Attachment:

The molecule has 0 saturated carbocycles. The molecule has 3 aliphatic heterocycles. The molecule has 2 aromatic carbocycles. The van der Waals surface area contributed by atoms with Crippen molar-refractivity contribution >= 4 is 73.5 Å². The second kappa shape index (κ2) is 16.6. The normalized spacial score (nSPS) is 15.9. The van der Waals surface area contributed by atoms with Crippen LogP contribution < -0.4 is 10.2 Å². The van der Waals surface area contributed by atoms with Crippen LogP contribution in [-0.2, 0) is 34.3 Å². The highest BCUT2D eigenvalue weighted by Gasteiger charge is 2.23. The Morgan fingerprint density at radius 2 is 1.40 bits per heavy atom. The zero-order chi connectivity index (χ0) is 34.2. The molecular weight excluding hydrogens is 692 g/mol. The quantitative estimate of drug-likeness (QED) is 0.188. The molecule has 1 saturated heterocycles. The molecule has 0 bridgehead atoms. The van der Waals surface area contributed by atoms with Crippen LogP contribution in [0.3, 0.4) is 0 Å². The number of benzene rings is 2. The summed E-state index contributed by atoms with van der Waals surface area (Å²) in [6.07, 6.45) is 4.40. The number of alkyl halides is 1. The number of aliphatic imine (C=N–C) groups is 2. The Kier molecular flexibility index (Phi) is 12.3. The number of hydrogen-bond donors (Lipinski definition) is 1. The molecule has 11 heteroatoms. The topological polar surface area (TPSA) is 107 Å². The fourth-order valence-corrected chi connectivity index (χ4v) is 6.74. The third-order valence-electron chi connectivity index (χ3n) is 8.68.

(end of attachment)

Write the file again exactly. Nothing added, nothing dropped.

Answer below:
The molecule has 0 saturated carbocycles. The molecule has 3 aliphatic heterocycles. The molecule has 2 aromatic carbocycles. The van der Waals surface area contributed by atoms with Crippen molar-refractivity contribution >= 4 is 73.5 Å². The second kappa shape index (κ2) is 16.6. The normalized spacial score (nSPS) is 15.9. The van der Waals surface area contributed by atoms with Crippen LogP contribution < -0.4 is 10.2 Å². The van der Waals surface area contributed by atoms with Crippen LogP contribution in [-0.2, 0) is 34.3 Å². The highest BCUT2D eigenvalue weighted by Gasteiger charge is 2.23. The Morgan fingerprint density at radius 2 is 1.40 bits per heavy atom. The zero-order chi connectivity index (χ0) is 34.2. The molecular weight excluding hydrogens is 692 g/mol. The quantitative estimate of drug-likeness (QED) is 0.188. The molecule has 1 saturated heterocycles. The molecule has 0 bridgehead atoms. The van der Waals surface area contributed by atoms with Crippen LogP contribution in [0.3, 0.4) is 0 Å². The number of benzene rings is 2. The summed E-state index contributed by atoms with van der Waals surface area (Å²) in [6.07, 6.45) is 4.40. The number of alkyl halides is 1. The number of aliphatic imine (C=N–C) groups is 2. The Kier molecular flexibility index (Phi) is 12.3. The number of hydrogen-bond donors (Lipinski definition) is 1. The molecule has 11 heteroatoms. The topological polar surface area (TPSA) is 107 Å². The fourth-order valence-corrected chi connectivity index (χ4v) is 6.74. The third-order valence-electron chi connectivity index (χ3n) is 8.68.